Look at my hands.
A chiromancer would say that I think and worry far too much, and he would be right. It's in my nature to project and extrapolate, to worry a situation to bits until I feel confident I've got everything covered.
Being on my own really tests some of my limits. Today's real estate drama for instance. My natural anxiety levels double because (a) there's no-one to fall back on should things f*ck up; and (b) it's my money that I stand to lose - not an agency's or client's corporate dollars which can be written off as a tax claim at the end of the year. It's money from my own pocket.
It turns out that the unit I had looked at over the weekend was not yet available because the existing tenant had broken a contractual agreement, and the landlord had to tread lightly because of an existing relationship. So it's 70% likely they would be moving out, but they may stay if the LL and tenant come to an understanding.
If they stay, I would get another unit a couple of doors down. Not as ideal in terms of positioning, but still good.
Why did both the agents feel the need to pressure me by saying all the units had been taken up, pushing me to put down a deposit and sign an LOI before soneone else nabbed it when it wasn't the truth? *shakes head*
Now - if they had been transparent about this situation right up, it would have saved alot of grief. I would have agreed to it anyway, there was no need to bullshit me.
A Con: Starting-up means dealing with things beyond your control and bearing all the responsiblities and consequences of your decisions. There's no-one to blame or fall back on, and even if there was, you'd still have to clean up the mess.
In any case, I have decided to trust. I believe that given a choice, most people will do the right thing and I also believe in karma. I deserve to be treated with fairness so....I trust that things will work out, eternal optimist that I am!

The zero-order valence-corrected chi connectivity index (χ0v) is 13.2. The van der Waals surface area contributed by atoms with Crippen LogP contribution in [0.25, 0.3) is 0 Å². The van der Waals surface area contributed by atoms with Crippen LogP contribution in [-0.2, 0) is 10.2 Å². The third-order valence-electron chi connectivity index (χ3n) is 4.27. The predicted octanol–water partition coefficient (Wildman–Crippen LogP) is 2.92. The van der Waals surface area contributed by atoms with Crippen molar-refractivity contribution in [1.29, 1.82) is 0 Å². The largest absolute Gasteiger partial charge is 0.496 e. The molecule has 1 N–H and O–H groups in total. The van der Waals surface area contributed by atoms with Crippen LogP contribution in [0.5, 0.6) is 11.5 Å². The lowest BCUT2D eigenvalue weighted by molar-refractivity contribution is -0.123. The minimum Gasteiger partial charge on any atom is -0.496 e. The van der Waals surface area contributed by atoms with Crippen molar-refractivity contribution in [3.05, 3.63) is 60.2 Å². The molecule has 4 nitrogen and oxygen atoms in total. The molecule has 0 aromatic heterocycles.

I also came across a remarkable insight the other night as I was squirming in bed, excited about the future.
As scary as it is to take a leap of faith, there is a huge liberation and freedom once you've taken the plunge. It's so different from anything I've experienced before.
Like, when I was working it would be totally exciting waiting for the result fo a pitch, or the night before starting at a new agency. But the excitement was limited. There was a box in which everything would or could happen. A structure in place over which I had very little control. So the worst, and the best, that could happen lay within the boundaries of that constraint.
Some would think that security and risk-free environment is good.
But the way I see it - when you leap into the abyss, the world is your oyster. You are at the helm of all possibilities.
I'm a huge HUGE fan of Neil Gaiman, and no wonder because his graphic novel series, The Sandman, is about the god of Dreams. Vol. 6: Fables & Reflections opens with a story called Fear of Falling - it's about a young man who has become paralysed by fear. One night, he falls asleep and meets the Sandman in his dreams. Here is an excerpt* from that story. Click through to Flickr to read them properly.
*I know I shouldn't be posting something I have no permission to use. If anyone objects, tell me and I will take it down.